The first thing to mention is that the translation I’ve chosen to have read this morning is not the Good News one. There’s a reason for that – which is that in Good News version it’s translated at ‘happy’ rather than ‘blessed’. And they’re not necessarily the same thing. If you’re mourning and grieving, if you’re poor in spirit you might very well be downright miserable – not happy at all. But you can still be blessed – you can still have the comfort of God’s blessings around you even though you might not feel like you have at the time.

Let’s turn now to look at these 4 categories of people that Jesus says are blessed in this morning’s passage.

The first thing that strikes me is that they are all attitudes of the people. Human feelings and behaviours.  Not one of them is anything to do with a belief. Jesus isn’t saying here you need to believe this that or the other about me or about God to be blessed. You need to behave in a certain way – that’s what matters.

Another thing is that each of the four clauses is in two parts: there’s a description of what the people who are blessed are like and then there’s an explanation of what the form the blessing takes. And all the blessings relate to something that will happen, not something that is already happening – so they are meek – but they will inherit the earth, they do mourn, but they will be comforted. The blessings are in the here and now, but the fruits of the blessings might not happen until later on – Jesus isn’t saying all these times of difficulty and challenge will go away immediately. You might not currently feel like you’re blessed – but you are anyway.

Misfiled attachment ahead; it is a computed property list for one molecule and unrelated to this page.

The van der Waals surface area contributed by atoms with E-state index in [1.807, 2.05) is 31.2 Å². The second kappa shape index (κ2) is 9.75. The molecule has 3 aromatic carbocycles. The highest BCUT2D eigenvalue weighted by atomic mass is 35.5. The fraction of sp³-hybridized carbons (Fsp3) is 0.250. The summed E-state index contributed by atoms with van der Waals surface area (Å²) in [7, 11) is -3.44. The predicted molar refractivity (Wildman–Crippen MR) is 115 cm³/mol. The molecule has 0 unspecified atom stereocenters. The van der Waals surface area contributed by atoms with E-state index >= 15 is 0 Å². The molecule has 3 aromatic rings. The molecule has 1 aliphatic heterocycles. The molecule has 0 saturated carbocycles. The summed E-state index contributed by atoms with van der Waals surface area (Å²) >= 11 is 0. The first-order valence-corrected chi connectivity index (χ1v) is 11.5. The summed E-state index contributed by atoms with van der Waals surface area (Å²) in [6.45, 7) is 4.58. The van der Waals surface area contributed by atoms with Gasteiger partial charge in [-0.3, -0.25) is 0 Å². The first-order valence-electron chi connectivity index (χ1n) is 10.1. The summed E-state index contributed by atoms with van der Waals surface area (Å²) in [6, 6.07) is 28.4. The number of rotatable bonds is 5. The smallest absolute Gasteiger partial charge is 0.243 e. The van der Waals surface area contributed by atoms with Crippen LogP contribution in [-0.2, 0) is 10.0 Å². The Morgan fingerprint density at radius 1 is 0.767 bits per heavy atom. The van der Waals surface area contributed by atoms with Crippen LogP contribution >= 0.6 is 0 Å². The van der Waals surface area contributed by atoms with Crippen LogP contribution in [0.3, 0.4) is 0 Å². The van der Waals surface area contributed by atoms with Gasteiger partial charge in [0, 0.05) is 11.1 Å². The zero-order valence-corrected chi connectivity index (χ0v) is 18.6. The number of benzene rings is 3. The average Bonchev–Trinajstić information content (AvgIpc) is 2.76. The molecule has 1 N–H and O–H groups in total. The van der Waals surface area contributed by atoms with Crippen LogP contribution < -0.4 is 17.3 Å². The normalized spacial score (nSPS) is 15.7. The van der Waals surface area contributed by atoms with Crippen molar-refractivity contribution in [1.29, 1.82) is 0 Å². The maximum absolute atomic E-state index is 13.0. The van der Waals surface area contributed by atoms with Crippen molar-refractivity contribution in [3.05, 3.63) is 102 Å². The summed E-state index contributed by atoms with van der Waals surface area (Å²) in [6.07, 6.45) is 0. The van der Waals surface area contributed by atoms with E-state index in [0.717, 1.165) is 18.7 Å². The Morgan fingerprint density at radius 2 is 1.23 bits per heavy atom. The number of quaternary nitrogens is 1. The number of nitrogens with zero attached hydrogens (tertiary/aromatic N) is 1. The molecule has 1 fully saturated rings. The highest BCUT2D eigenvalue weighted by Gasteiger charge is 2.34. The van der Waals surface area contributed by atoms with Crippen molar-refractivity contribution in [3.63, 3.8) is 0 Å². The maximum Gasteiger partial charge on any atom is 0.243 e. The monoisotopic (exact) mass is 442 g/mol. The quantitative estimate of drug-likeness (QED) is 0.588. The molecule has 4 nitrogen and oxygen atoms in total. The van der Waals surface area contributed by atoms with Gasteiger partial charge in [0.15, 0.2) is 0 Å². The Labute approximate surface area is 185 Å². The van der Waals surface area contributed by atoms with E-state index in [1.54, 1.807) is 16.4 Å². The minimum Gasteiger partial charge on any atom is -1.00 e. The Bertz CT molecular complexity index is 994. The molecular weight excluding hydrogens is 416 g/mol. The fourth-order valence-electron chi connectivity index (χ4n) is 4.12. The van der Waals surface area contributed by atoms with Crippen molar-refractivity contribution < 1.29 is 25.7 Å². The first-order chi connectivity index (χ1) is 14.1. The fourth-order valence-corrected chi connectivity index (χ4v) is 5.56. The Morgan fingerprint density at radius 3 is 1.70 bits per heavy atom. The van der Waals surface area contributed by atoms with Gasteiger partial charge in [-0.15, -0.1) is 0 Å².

A few things now about the individual clauses.

Poor in spirit doesn’t just mean lacking wealth (although I think that’s included), but can also mean people who feel oppressed and burdened by their lot. What they are promised is ‘the kingdom of heaven’. Now it’s important to realise that Matthew uses ‘the Kingdom of heaven’ when elsewhere in the gospels it says ‘the kingdom of God.’ Matthew wrote his gospel for the Jews – and the Jews don’t like using the word for God so Matthew uses heaven instead. So the ‘kingdom of heaven’ doesn’t mean – you’re going to have to wait until you’re dead before things get better – the kingdom of God that Jesus talks about is what we should be looking to deliver on earth.

Those who mourn doesn’t necessarily mean just those who are bereaved. You can mourn because you are oppressed. You can mourn because of your own shortcomings.

Being meek doesn’t just mean so shy that you wouldn’t say boo to a goose (a bit like me) meekness is really the opposite of being self-centred – putting your own interests after someone else’s.